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Ideals in Frenzy

January 21, 2014 | By

Every Calcuttan knew by now that come sunset the city’s teeming streets turned into battlegrounds and men were killed and abducted to score points in a bloody political game. It was called revolution!

Short Story - Ideals in Frenzy

The rain beat down hard against the roof. The wipers swished furiously across the windscreen.

The rain beat down hard against the roof. The wipers swished furiously across the windscreen. Ayush cursed himself for the umpteenth time for getting held up at a client’s son’s wedding and taking the risk of driving home so late.

Every Calcuttan knew by now that come sunset the city’s teeming streets turned into battlegrounds and men were killed and abducted to score points in a bloody political game. It was called revolution!

“Look out, you fool,” screamed a voice from the rear seat. Blinded momentarily by the headlights of the onrushing truck, Ayush swung the wheel to the side with all his might. The car lunged off the road, missing the truck by inches.

The man on the front seat beside him had been thrown against the door. The three men on the rear seat were awkwardly sprawled over each other.

“What the hell are you doing?” yelled the man beside him, poking him with the shining razor blade. “We want to reach Khidirpur alive, not dead. I’ll kill you if you try to act smart.”

But Ayush’s eyes were glued on the man crouched against the left rear door, his head hanging loosely on his chest. He seemed unconscious. Ayush remembered when the three men had forcibly stopped his car by blocking the road, the fourth one tried desperately to free himself from their clutch. But the men yanked open the doors and threw him in with two men climbing in after him and the third jumping on to the seat beside Ayush.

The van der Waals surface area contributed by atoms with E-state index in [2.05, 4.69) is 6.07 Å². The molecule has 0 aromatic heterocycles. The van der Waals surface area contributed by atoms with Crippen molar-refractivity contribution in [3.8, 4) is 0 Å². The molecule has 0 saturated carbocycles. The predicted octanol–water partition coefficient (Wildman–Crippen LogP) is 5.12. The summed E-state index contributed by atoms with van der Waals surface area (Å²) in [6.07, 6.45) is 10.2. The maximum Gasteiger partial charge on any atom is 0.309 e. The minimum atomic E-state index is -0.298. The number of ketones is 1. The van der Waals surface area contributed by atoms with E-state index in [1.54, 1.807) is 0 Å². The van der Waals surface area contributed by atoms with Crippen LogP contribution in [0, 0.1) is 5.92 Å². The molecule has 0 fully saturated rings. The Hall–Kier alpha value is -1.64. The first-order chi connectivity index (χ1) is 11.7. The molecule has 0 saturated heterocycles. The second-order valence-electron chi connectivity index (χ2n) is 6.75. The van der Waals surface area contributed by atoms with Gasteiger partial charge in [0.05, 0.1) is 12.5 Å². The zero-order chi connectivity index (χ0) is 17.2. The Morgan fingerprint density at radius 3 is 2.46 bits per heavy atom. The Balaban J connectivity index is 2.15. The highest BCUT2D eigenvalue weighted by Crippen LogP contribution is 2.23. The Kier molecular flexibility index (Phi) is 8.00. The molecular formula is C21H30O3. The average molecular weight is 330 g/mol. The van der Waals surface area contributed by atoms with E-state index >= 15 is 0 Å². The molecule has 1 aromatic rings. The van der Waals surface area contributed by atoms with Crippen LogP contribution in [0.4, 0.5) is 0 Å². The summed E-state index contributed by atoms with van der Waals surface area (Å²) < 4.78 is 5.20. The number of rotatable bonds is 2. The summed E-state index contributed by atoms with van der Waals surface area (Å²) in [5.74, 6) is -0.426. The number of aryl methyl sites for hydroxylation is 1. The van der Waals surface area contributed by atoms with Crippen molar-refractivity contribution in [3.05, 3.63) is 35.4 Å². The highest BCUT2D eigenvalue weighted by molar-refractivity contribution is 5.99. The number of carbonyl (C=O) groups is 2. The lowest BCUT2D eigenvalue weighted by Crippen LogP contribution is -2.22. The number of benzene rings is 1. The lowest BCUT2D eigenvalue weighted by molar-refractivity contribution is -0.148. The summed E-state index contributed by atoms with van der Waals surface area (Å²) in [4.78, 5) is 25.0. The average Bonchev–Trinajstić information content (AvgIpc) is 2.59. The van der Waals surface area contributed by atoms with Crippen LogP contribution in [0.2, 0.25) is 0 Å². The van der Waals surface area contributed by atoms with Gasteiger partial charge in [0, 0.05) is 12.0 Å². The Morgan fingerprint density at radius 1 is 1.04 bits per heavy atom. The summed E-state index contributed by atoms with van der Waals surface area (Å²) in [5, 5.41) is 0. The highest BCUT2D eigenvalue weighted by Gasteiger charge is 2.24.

Before he knew what was happening, Ayush was on his way to Khidirpur, with four unwanted passengers and a knife at his throat.

All the three looked like in their early twenties, with unkempt stubble and furtive eyes that radiated demonic fury and intense hatred. The fourth man’s shirt had a big wet bloodstain, probably caused by the oozing from the stab wound on his shoulder.

“Hey you, wake up,” the short, stocky fellow sitting in the middle of the rear seat, pulled the unconscious man roughly by the collar. The man did not respond.

“Must be half dead by now. Wait till he gets the full dose of our medicine. He will cough everything out,” the man beside Ayush chuckled.

So, his captors weren’t abducting him. The unconscious man was their victim and he was a mere conduit, Ayush thought as a cold shiver ran down his spine.

The car turned towards Red Road. The beautiful avenue flanked by trees and wide expanse of the Maidan was a haven for surreptitious lovers in the evenings. It now stretched ahead, lonely and forlorn in the middle of the night. Ayush slowed the car at the traffic light, purely on habit. He sensed a movement and then watched transfixed as the drama unfolded on the rearview mirror.

The injured man’s head shot up and his right elbow crashed into the midriff of his captor beside. With one swift move of his left hand, he unlatched the door and tumbled out of the moving car. In an instant he was up and clutching his bleeding shoulder fled into the massive tree-filled lawns of the Maidan.

It took a moment for the others in the car to recover from the shock. The man beside Ayush almost pounced on Ayush, stepping hard on his foot on the brakes making Ayush cry out in pain.

He turned off the ignition, pulled out the key and threw it to his companion who was still doubled up from the blow on his stomach. “You watch the car. We will take him on,” he rasped, and bounded out of the car with the third man and raced off in the direction of his prey.

Ayush turned around and looked at his captor who seemed to be in his late teens. He was still clutching his side but his eyes were alert, watching Ayush cautiously, with a long curving knife ready in his hand. Ayush took off his glasses to wipe the mist.